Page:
So, we put the sprig in a jar with a wee bit of water to keep the leaves alive, and we waited a week.  On the seventh day, we could see it moving.  On the eighth day, it came out!  It’s a yellow ladybug!

We took it back to the place where my son found it and released it.

What wild and wonderful things have you found in your yard?

June 12, 2012

Recording A Homeschool Student’s Progress: The Homeschool Portfolio, Part 1

{Homeschooling without a curriculum} {Eclectic Homeschooling} {Free print outs for your record keeping.}

Though I have seen countless blogs on the Internet offering advice on how to keep track of your child’s homeschool, I knew that I would have to come up with my own system or I wouldn’t stick to it.  So I write this post with a grain of salt and encourage you to do the same.  There’s no right or wrong here.

This past year was my “practice year” as I explained in my last post.  I’m really glad I took the effort to keep track of what we did because it has helped me create a system that I think I’ll stick with.

First of all, I don’t use a packaged curriculum.  I drew on different resources for my son’s “pre-kindergarten” year (which was actually kindergarten, and I’ll explain about that in my next post.)  Most people call this eclectic homeschooling.

I consulted a preschool and kindergarten “course of study” that used to be on the World Book Encyclopedia website.  I’m very disappointed they removed this page because it was very thorough, and upon reading whom they consulted to put it all together, I felt it was a good source.  Fortunately, Beverly Hernandez got permission to put this list on About.com before they took it down!  (Thank you, Beverly!)  You have to click on a lot of links to read all of it, but I’m grateful it’s there.  It’s comprehensive through the 12th grade.

I did not worry about covering everything on these lists, and I don’t think you should be either.  I was only intentional about teaching a few choice subjects: reading, math, the solar system, and the weather.  Everything else we covered through my son’s own interests!  Yes, that’s right!  (And I should note that after introducing him to the solar system and the weather, he took an interest in these subjects and we’ve done much more than I was planning.  Yay “mostly child-led”!) (Okay, so I’m intentional about storytelling too, but that doesn’t feel like work!)  Recently I went over these lists carefully, and I was able to check off every point except for one.  (Estimation, which is under math, so I’m doing that now.)

This is what I did this past year to keep track of our homeschool. To download these forms for free, see my printables page.

  • I created a Homeschool Chart that I kept on my desk at all times.  Across the top were all the subjects that I have to cover by law and other subjects important to me.  Since I walk by my desk several times a day, it was no problem checking off what we did and writing notes to help myself remember.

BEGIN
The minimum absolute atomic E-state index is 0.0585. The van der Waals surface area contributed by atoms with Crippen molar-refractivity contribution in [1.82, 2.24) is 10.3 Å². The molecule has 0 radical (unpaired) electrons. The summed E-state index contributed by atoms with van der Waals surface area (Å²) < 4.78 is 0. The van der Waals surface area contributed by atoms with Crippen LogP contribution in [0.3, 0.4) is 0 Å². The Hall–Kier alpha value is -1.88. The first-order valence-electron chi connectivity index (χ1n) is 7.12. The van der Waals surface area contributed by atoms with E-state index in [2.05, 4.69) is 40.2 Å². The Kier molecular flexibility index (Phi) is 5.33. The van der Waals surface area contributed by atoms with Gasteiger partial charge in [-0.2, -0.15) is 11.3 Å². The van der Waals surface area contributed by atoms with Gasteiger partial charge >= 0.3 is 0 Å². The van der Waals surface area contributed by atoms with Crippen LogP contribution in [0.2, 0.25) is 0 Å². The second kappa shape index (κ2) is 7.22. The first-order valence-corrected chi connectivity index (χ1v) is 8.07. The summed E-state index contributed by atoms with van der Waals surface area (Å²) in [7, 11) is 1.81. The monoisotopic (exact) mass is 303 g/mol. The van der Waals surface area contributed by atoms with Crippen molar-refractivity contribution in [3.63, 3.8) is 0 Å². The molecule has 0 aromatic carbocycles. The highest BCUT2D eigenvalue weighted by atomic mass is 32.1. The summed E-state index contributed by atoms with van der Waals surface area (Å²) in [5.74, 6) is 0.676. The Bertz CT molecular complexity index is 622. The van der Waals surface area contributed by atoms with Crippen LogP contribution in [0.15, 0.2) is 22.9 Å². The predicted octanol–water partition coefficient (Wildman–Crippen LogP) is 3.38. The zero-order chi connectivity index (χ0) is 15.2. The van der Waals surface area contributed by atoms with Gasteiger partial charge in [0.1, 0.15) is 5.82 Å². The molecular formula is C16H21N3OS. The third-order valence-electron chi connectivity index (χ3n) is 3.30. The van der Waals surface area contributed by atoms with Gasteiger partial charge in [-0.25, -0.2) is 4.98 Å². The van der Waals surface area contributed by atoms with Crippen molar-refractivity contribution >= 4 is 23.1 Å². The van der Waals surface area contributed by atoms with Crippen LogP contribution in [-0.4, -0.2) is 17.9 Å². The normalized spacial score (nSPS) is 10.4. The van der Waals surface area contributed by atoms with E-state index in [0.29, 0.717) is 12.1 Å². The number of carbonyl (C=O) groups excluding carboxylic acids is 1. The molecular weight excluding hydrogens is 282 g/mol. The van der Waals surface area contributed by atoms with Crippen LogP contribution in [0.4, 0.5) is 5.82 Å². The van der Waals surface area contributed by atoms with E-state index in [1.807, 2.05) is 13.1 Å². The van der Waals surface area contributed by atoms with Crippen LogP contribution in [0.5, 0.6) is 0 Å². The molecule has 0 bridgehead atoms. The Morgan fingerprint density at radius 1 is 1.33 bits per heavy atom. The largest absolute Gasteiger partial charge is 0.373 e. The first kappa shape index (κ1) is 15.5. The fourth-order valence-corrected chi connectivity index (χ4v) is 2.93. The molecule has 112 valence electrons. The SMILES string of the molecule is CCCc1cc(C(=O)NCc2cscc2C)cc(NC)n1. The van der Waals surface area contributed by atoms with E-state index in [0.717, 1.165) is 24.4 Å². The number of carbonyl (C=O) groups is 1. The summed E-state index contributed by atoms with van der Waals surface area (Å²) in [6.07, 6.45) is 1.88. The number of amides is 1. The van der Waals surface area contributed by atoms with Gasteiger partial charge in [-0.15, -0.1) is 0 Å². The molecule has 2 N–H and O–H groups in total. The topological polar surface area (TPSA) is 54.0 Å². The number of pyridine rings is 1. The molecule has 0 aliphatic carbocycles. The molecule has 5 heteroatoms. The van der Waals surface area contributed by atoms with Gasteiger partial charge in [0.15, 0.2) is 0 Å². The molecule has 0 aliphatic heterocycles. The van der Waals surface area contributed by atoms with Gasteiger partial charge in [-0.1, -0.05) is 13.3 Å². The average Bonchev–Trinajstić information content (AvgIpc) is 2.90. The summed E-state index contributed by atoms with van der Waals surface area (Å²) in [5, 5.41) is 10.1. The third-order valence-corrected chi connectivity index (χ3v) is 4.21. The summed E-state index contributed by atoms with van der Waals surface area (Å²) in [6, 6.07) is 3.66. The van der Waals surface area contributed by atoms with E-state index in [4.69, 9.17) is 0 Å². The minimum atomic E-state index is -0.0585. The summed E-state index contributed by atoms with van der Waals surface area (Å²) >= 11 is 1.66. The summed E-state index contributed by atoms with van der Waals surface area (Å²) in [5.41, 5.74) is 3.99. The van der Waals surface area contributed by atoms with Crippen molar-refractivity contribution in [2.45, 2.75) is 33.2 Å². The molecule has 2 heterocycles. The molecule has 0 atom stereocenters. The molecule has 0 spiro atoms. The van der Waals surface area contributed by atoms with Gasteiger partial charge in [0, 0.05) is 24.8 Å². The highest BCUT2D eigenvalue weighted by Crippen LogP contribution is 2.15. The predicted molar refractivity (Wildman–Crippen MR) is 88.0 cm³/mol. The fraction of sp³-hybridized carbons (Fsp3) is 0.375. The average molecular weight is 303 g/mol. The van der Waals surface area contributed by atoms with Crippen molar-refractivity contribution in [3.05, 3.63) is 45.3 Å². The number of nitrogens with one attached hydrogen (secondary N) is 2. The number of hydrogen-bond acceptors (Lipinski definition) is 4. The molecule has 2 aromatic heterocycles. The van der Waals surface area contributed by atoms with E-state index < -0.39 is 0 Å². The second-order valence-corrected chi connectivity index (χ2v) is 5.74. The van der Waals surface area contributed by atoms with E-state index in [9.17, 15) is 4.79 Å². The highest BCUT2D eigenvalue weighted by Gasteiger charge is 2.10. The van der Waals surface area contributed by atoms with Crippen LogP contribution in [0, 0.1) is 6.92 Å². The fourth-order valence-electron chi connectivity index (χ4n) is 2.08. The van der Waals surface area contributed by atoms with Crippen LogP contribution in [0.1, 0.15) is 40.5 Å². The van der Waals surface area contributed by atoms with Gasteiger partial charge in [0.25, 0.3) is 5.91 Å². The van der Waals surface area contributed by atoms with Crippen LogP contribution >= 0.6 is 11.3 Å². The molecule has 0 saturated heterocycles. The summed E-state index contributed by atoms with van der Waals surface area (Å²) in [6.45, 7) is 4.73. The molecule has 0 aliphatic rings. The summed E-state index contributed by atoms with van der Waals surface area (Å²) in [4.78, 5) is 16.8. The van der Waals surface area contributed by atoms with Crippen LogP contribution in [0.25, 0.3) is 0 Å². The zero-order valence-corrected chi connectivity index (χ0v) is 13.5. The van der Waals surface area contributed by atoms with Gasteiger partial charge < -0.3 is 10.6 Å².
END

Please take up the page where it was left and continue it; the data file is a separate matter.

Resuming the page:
• At the end of each week, I typed up a brief summery or Homeschool Journal.  I would list any books we read, chapters we covered, projects we worked on, outings, and classes.  Anything I thought was noteworthy. I knew I probably would not need all of these details, but I also felt it made a nice keepsake.
  • Last March I started an Excel spreadsheet for our Reading List.  I figured out that I can go online to my library account and copy and paste the list of book titles we checked out along with the author’s name and date we checked it out!  Then I put a checkmark next to them when we read them, or I deleted the row if we didn’t read it.  I keep another spreadsheet where I list books we own.  I’m adding to it as we read the books.
    • My strategy here was to take the stacks of books we read during “book time” and place them on my desk.  Then at some point during the day – or in the evening – I would update the spreadsheet.
  • Homeschool Portfolio:  I used a 3-ring binder to store the charts, the Homeschool Journal (which I printed out at the end of the year), some of my son’s work, the spreadsheets, pamphlets to places we’ve been, receipts for his classes and anything I bought for homeschooling. I plan to keep one binder for each year for each child. (I may just keep the past three years for our records, or I may consolidate them and keep some of it for a keepsake.)
    • I asked two facilitators from classes my son took to write up a brief report about him, and they were more than happy to do so.  I added these to the binder as well.

This sounds like a lot of work, but it didn’t feel like it because I came up with a strategy that worked for me.  I took the effort to make the chart and summary a habit, and I didn’t stress over fine details.

Last month (May 2012) I wrapped up the school year, and I wanted to commemorate it with a “pre-kindergarten” graduation.  To prepare for it, I wrote up a progress report as is required by Georgia law.  I’ll write more about that in the third part of this series, and I’ll share which parts of this record keeping I used and which parts I realized were not needed, and I’m debating whether or not to nix some of it.

I hope you’ll stay tuned by subscribing to my blog in the right-hand margin, and I hope you’ll share with me your record-keeping strategies!

March 31, 2012

Homeschooling Kindergarten Math

Note:  Below is my column as it appeared in the March 28, 2012 edition of the Barrow Journal.  Scroll down to find some other helpful links and ways that I’ve tried to teach math.

When I was a young girl, I was gently reprimanded for using my fingers to do math.  I had to do it in my head.  Throughout school, I never liked math, and I never did well in it.  I sat in the back of the room during high school geometry, and I barely listened to the teacher.  For algebra, the teacher was my high school’s football coach, and I remember him bellowing out instructions like he was on the football field.